Tales from a neighbour
Thursday, May 19, 2005
Ali expressed his undisguised glee at the recent success of Inzi's men in
Ali then reminisced about his 15 years in
That sentiment is not something that I always value and I was beginning to worry that Ali would decry everything Australian and eulogise everything from home, as many immigrants do here. To my relief, he showed more balance. He resented government officials who unfailingly sought pomp when they used the roads, much to the inconvenience of the masses. Ali was critical about how roads were washed thoroughly in preparation for the burial of Musharraf’s father – especially when roads are never cared for in other times.
In his last tale, he recounted that he was once sent to pick up a passenger named Howard in the suburb of Kiribilli in
Ali turned to me and asked if I could imagine this happening in
As a Kenya-born Indian, resident in the UK, this expression "Wahan tho shaddi hoti hai, bacche hote hain, koi marta hai -- kuch na kuch hote rahta hai" sounded quite familiar.
Why do India-born/Pakistan-born, etc. think these samskars (rituals for childbirth, marriage, death, etc) do not exist among westerners?
Perhaps they should watch movies like "Parenthood" and "4 Weddings and a funeral."
interesting read...friends from dubai...
Thank you for the visit. Yes, people seem to yearn for the famliar, no matter where they come from and how unrealistic the yearning may be. There is a show on the local radio in Melbourne where they interview Australian expats resident in other countries. A good number of them long for what they miss back home, much the same way as most of the sub-continental migrants try to recreate their past lives whereever they go.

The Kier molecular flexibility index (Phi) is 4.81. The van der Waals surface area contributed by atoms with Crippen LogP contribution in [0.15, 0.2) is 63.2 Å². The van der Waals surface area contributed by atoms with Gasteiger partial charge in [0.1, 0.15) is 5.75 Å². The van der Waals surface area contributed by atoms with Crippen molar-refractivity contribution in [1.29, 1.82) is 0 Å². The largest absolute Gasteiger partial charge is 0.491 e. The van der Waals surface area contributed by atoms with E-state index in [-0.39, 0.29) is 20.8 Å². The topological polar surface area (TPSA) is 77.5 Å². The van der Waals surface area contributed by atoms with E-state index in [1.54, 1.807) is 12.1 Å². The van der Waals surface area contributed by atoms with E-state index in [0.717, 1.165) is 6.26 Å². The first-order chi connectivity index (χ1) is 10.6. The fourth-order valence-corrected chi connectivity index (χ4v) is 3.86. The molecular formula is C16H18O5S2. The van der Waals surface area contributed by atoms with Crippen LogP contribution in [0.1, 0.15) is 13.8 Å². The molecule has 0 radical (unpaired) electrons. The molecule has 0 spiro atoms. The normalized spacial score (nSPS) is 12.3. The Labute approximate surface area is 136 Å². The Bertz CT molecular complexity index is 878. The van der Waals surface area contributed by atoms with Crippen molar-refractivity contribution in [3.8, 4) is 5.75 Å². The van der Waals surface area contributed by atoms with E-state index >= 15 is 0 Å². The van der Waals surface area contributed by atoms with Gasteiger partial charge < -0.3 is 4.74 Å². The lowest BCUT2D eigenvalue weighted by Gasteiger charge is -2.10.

It does seem to be an Eastern tradition to look at the west as more decadent with culture. While they admire the westerners for thier advancements, even the Chinese are just as didainful of western culture (or in their opinion, the lack thereof) when compared against the 5000-year old history of China
However, in all fairness to my cabbie, he was only stating the family event references as an indication of his homesickness, rather than as a derision of the westerners.
Friends from Dubai,
When a migrant leaves most of his family home and lives abroad to improve their economic circumstances, it must be a lot more poignant and difficult to live in the present. There is a substantial difference in mindset when you migrate to seek a newer experience as opposed to migrating only because economic circumstances force you too.
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